The San Francisco Chronicle and its bastard JOA cousin, the Examiner, are dumping their daily contents in a joint site on the World Wide Web called the "The Gate" (http://www.sfgate.com), a venture that reflects the JOA's fear that newspapers have become so irrelevant that a violent media putsch in which interactive streams of electrons boiling out of our walls will soon incinerate all that is ink and pulp.
I have no doubt that the Fahrenheit 451 day will come. But until then -- and until the under-construction World Wide Web has flung its gossamer to the four winds, until the wired-by-its-COM-ports hive of humanity finally emits its cosmic buzz, until this technology elevates every proletarian to an Aristotle -- I have a few questions. Such as: Why do on-line users -- even the smart ones -- leave messages on the Net that are as moronic as anything you might overhear on a CB radio?
The smart on-line user I am referring to is Chronicle Executive Editor Matthew F. Wilson, who has filed more than a score of dorky messages to a variety of Gate "conferences," those call 'n' response on-line discussion groups. The Gate boasts a slew of conferences in which somebody starts a topic, say, "The Best Films I Ever Saw," posts a list, and then the many other somebodies with too much time on their hands reply with their lists.
The on-line world's great appeal is supposed to be its facility to sate the human instinct to communicate, although you'd think that editing a 500,000-circulation daily would provide the daily minimum communications requirements for a man like Wilson. You'd also think it would deter him from entering conference topics like "Things I simply cannot abide!" to comment that he can't stand "second-hand smoke" and "ANY loud licking by dogs between midnight and 7 a.m."
But there's more: Wilson's tips in the "San Francisco Restaurants" topic on how to get a seat at Vertigo and Postrio: "Saturday nights can be tough getting seated at a time you want, so be sure to reserve as far ahead as possible at a 'name' restaurant." Well, duh, Matt!
Then there's Wilson's contributions in other conferences. On Joe Montana: "Montana really was special. There was a simple grace with which he played the game. Never a motion wasted, just the elegant joy of a well-thrown spiral"; on the five discs currently in his CD player: "Stan Getz, Hildegard von Bingen, Dave Brubeck, Fred Astaire and Anonymous 4"; on his dozens and dozens of favorite movies (don't ask); on touristic things worth doing in San Francisco: "Visiting Golden Gate Park. ... Visiting Alcatraz. ... Riding a cable car. ..." More food wisdom: "Cilantro, I believe, also goes by the name 'coriander' ('cilantro' is Spanish) and 'Chinese parsley.' " I half expected to discover Wilson lurking in the "Dentistry" conference, advising all to floss after brushing.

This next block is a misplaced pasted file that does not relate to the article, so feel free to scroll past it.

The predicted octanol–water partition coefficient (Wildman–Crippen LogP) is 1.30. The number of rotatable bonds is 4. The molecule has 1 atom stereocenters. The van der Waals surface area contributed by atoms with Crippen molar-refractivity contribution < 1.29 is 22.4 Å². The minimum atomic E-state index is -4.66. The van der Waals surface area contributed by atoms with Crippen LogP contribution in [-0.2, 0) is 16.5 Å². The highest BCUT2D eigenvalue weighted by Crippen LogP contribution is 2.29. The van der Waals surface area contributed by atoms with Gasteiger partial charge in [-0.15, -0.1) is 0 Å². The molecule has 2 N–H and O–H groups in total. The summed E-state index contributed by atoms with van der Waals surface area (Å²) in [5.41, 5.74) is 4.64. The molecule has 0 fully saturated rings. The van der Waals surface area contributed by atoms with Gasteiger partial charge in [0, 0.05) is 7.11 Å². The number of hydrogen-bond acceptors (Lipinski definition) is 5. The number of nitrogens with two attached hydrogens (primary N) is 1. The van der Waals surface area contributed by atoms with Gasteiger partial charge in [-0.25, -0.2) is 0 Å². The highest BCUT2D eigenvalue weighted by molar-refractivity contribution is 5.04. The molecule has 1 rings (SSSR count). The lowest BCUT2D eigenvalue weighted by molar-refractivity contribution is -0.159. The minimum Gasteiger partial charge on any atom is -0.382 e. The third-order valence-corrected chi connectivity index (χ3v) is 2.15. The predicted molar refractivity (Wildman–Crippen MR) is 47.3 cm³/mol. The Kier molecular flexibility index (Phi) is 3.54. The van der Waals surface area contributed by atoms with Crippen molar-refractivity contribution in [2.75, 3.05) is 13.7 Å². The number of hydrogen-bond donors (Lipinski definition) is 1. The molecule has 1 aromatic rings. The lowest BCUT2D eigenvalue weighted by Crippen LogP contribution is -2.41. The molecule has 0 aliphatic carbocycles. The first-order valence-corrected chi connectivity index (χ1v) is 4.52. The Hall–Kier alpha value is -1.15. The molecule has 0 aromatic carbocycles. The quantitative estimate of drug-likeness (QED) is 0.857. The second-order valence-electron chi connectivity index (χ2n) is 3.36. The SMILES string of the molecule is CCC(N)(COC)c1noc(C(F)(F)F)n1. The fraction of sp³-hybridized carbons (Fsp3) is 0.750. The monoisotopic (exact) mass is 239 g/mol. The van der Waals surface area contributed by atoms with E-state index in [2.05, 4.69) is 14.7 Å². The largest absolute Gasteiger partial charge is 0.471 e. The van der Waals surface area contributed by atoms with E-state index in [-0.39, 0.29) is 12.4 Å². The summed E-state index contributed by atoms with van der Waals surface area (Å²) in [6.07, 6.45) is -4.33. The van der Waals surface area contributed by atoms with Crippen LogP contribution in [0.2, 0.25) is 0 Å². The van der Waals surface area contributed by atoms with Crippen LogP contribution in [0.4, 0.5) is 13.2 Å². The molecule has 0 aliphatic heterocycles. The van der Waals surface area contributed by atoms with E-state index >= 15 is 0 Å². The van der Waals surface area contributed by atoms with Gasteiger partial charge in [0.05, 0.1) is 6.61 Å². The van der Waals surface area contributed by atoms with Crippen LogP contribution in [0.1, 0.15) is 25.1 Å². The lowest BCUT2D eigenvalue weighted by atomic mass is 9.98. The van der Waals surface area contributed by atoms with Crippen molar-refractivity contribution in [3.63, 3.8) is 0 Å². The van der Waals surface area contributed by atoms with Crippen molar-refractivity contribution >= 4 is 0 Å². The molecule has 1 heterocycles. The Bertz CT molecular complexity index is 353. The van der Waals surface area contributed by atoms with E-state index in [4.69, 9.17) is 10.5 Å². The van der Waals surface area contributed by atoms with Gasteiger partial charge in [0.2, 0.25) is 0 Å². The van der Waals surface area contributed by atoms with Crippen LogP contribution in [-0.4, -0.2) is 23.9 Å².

Meanwhile, Wilson's Examiner counterpart, Mr. Balls a' Clanging Phil Bronstein, appears only intermittently on the Gate to claim credit for Examiner coverage of the Chronicle Publishing Co.'s boardroom squabbles. Yet the famed foreign correspondent (why don't we retroactively award him a Pulitzer -- the prize, not Roxanne -- and have done with it?) is no Wimpy Wilson when it comes to expressing forcefully his state of mind in cyberspace. Last year, after jawing at a bar with a spiritually lubricated Chronicle city editor Michael Yamamoto, Bronstein returned to the office to file Yamamoto's most personal confessions in his Examiner computer. Learning that you can't trust anybody, least of all your employees, Bronstein was humbled when his Yamamoto reflections were pilfered from the system and distributed inside and outside the paper. The now-infamous memo posed the question of what was sadder: Yamamoto's despair or Bronstein's compulsion to report it in his "diary."
Yet the reckless candor of A Man Like Bronstein can be salutary, as the great man demonstrated in a memo last week (May 30) and distributed (deliberately this time) to his troops. His topic was the Chronicle Page One series on the assessor's office, with Bronstein bellowing that his paper should have -- could have -- gotten the story but didn't.
"We found out about the Chronicle's look at the Assessor's office some weeks ago (and the signs and information that something might be wrong there had been evident for a long time before that)," Bronstein writes. "Appropriately, there was interest in seeing if we could bite off a piece of it, in that tradition.
"Apparently some people thought that was somehow beneath us. Somehow there was sentiment that we shouldn't be 'chasing' a Chronicle story, although the intent would have been to run something first.
"I want to be on record that such thinking does not belong at a metropolitan newspaper in a major market, and certainly not at a newspaper in one of the few remaining competitive markets in the country.
"There should be a passion for competing here, and trying to get the story before the competition. ...
"But I have to say I feel very strongly that people who aren't interested, as a matter of principle, in trying to get the story first -- even if we're starting from a ways behind -- should consider working at a place where there is the luxury of no competition.